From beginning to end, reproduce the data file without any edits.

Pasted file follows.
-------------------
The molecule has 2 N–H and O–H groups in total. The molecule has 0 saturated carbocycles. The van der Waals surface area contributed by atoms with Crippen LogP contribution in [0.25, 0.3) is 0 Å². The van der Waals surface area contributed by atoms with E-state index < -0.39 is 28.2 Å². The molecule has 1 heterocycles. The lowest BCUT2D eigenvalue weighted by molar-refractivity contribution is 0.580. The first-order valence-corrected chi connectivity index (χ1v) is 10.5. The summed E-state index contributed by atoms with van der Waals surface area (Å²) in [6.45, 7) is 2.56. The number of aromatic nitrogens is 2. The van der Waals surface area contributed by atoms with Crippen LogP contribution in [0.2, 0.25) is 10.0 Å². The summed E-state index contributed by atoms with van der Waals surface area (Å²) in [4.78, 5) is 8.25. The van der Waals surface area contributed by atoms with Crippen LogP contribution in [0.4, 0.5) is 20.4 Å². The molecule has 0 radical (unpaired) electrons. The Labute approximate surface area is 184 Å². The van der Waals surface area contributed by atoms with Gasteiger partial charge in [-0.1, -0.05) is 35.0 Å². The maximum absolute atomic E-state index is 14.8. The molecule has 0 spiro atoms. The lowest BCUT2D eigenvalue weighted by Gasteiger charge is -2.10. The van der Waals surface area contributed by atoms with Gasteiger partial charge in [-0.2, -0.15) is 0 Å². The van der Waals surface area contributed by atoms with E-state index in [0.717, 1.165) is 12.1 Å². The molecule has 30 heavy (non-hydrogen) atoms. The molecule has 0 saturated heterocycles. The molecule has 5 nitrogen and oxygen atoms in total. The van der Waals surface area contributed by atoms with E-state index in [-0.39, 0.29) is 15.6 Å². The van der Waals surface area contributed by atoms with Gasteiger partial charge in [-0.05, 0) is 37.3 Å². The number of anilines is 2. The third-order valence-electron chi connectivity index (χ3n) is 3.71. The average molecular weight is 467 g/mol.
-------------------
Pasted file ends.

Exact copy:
The molecule has 2 N–H and O–H groups in total. The molecule has 0 saturated carbocycles. The van der Waals surface area contributed by atoms with Crippen LogP contribution in [0.25, 0.3) is 0 Å². The van der Waals surface area contributed by atoms with E-state index < -0.39 is 28.2 Å². The molecule has 1 heterocycles. The lowest BCUT2D eigenvalue weighted by molar-refractivity contribution is 0.580. The first-order valence-corrected chi connectivity index (χ1v) is 10.5. The summed E-state index contributed by atoms with van der Waals surface area (Å²) in [6.45, 7) is 2.56. The number of aromatic nitrogens is 2. The van der Waals surface area contributed by atoms with Crippen LogP contribution in [0.2, 0.25) is 10.0 Å². The summed E-state index contributed by atoms with van der Waals surface area (Å²) in [4.78, 5) is 8.25. The van der Waals surface area contributed by atoms with Crippen LogP contribution in [0.4, 0.5) is 20.4 Å². The molecule has 0 radical (unpaired) electrons. The Labute approximate surface area is 184 Å². The van der Waals surface area contributed by atoms with Gasteiger partial charge in [-0.1, -0.05) is 35.0 Å². The maximum absolute atomic E-state index is 14.8. The molecule has 0 spiro atoms. The lowest BCUT2D eigenvalue weighted by Gasteiger charge is -2.10. The van der Waals surface area contributed by atoms with Gasteiger partial charge in [-0.2, -0.15) is 0 Å². The van der Waals surface area contributed by atoms with E-state index in [0.717, 1.165) is 12.1 Å². The molecule has 30 heavy (non-hydrogen) atoms. The molecule has 0 saturated heterocycles. The molecule has 5 nitrogen and oxygen atoms in total. The van der Waals surface area contributed by atoms with E-state index in [-0.39, 0.29) is 15.6 Å². The van der Waals surface area contributed by atoms with Gasteiger partial charge in [-0.05, 0) is 37.3 Å². The number of anilines is 2. The third-order valence-electron chi connectivity index (χ3n) is 3.71. The average molecular weight is 467 g/mol.